Preparedness for the Next Wave: the Pandemic of Antimicrobial Resistance
Clinical microbiologist at the Department of Microbiology, Faculty of Medicine, University of Indonesia in Jakarta
Professor in clinical microbiology and heads the clinical microbiology department at Radboud University Medical Center and is chair of the Radboud Center of Infectious Diseases (RCI)
Deputy director of animal product safety control in Directorate of Veterinary Public Health (VPH).
Veterinarian and the chair of the Clinical Infectious Diseases at the Faculty of Veterinary Medicine, Utrecht University.
Clinical microbiologist and medical coordinator of the Unit Infection Prevention of the Erasmus MC in Rotterdam.
Professor in clinical microbiology and heads the Department of Clinical Microbiology at the Faculty of Medicine in the Airlangga University in Surabaya.
COVID-19 is ravaging the world at this moment (including The Netherlands and Indonesia), with a huge personal, societal and economic impact. A new real pandemic with a new coronavirus, originating from the animal world. But a somewhat older pandemic by antimicrobial resistant (AMR) bacteria has and still is taking more lives than SARS, MERS, Avian Influenza and COVID-19 together and will continue to do so with a predicted 10 million deaths per year in 2050. And also here the interlink between humans, animals and the environment plays a crucial role.
As Bill Gates stated earlier in his TED talk: The World is not (yet) prepared for these pandemics. To get prepared, we must do more. Global collaboration between the scientific world, global institutions, governments, industry and society is essential. Transdisciplinary research is needed to better prepare for new pandemics and to solve the current AMR pandemic.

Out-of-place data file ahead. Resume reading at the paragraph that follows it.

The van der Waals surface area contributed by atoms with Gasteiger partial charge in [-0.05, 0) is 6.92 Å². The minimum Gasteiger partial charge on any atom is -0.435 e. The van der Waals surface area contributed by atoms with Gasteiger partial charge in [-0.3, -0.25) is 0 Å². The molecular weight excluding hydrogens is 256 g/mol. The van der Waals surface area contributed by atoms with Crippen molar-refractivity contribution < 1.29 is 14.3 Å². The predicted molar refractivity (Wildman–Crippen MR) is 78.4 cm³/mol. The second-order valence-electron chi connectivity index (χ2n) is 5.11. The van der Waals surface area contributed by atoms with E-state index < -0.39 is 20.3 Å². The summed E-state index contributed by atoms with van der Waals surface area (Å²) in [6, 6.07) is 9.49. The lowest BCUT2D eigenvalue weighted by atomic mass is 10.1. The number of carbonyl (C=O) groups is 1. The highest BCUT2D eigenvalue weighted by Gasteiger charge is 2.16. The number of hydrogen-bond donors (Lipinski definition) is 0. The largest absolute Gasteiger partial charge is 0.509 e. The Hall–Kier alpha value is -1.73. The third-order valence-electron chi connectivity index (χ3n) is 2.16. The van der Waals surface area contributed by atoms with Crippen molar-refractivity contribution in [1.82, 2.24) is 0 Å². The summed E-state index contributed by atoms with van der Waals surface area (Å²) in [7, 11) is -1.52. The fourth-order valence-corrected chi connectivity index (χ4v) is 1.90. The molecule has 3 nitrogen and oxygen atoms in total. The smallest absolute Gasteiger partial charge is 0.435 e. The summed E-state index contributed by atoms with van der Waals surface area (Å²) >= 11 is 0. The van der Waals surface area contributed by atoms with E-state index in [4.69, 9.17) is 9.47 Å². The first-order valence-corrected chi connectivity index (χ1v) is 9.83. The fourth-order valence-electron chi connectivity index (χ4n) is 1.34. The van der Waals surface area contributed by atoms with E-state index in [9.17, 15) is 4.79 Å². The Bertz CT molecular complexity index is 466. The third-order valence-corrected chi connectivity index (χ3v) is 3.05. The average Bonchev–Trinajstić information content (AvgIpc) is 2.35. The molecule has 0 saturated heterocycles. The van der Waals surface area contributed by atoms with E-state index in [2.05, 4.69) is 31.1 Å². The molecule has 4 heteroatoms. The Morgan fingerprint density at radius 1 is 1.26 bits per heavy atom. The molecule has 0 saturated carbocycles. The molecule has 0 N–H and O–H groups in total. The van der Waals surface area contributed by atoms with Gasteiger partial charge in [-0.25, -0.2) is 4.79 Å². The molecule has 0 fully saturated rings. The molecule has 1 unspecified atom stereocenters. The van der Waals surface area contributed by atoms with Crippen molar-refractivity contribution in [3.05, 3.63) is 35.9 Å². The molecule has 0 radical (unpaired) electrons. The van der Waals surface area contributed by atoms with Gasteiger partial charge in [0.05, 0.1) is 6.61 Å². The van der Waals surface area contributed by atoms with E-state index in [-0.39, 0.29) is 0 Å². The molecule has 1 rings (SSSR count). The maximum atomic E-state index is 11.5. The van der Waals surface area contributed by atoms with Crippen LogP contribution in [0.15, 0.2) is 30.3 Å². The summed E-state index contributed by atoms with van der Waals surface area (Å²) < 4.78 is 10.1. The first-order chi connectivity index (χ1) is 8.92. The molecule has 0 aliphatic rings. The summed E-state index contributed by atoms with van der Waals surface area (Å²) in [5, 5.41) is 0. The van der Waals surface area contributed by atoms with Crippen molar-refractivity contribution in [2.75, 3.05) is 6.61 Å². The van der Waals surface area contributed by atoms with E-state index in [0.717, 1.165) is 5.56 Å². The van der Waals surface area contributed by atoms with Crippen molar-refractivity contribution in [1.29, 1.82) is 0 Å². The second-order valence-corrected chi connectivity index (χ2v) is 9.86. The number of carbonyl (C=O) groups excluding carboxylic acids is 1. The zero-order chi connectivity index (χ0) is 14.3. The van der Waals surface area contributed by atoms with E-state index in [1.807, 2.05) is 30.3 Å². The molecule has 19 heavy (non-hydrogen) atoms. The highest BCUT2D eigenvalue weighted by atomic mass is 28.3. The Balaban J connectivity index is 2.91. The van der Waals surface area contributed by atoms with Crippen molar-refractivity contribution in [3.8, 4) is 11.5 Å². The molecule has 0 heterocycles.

Indonesia and The Netherlands have long-standing and intensive collaborations in these fields. One good example is the AMRIN study as part of the KNAW-SPIN initiative. But new pandemics require new as well as intensification of existing collaborations, and the One Health approach needs more emphasis.
In this interactive workshop, we bring together scientists from different backgrounds, nationalities and institutions to discuss the challenges ahead and how to solve them. We will interactively discuss various scenarios concerning AMR to try to find new solutions that fit in our societies.
Target audience: infectious diseases specialists, clinical microbiologists, veterinarians, biomedical and social scientists, hospital managers, government officials, water scientists.
- Dr. Juliëtte Severin – Erasmus MC
- Dr. David Speksnijder – University Utrecht
- Prof Annelies Verbon – Erasmus MC
- Prof Jaap Wagenaar – University Utrecht
- Prof Heiman Wertheim – Radboud UMC
- Prof Kuntaman – FK-UNAIR
- Dr. Vivi Lisdaqati – Prof Dr Sulianti Saroso Hospital
- Dr. Anis Karuniawati – FKUI
- Prof Muhammad Nasrum Massi – FK-UNHAS
- Dr. Imron Suandy – VPH/University Utrecht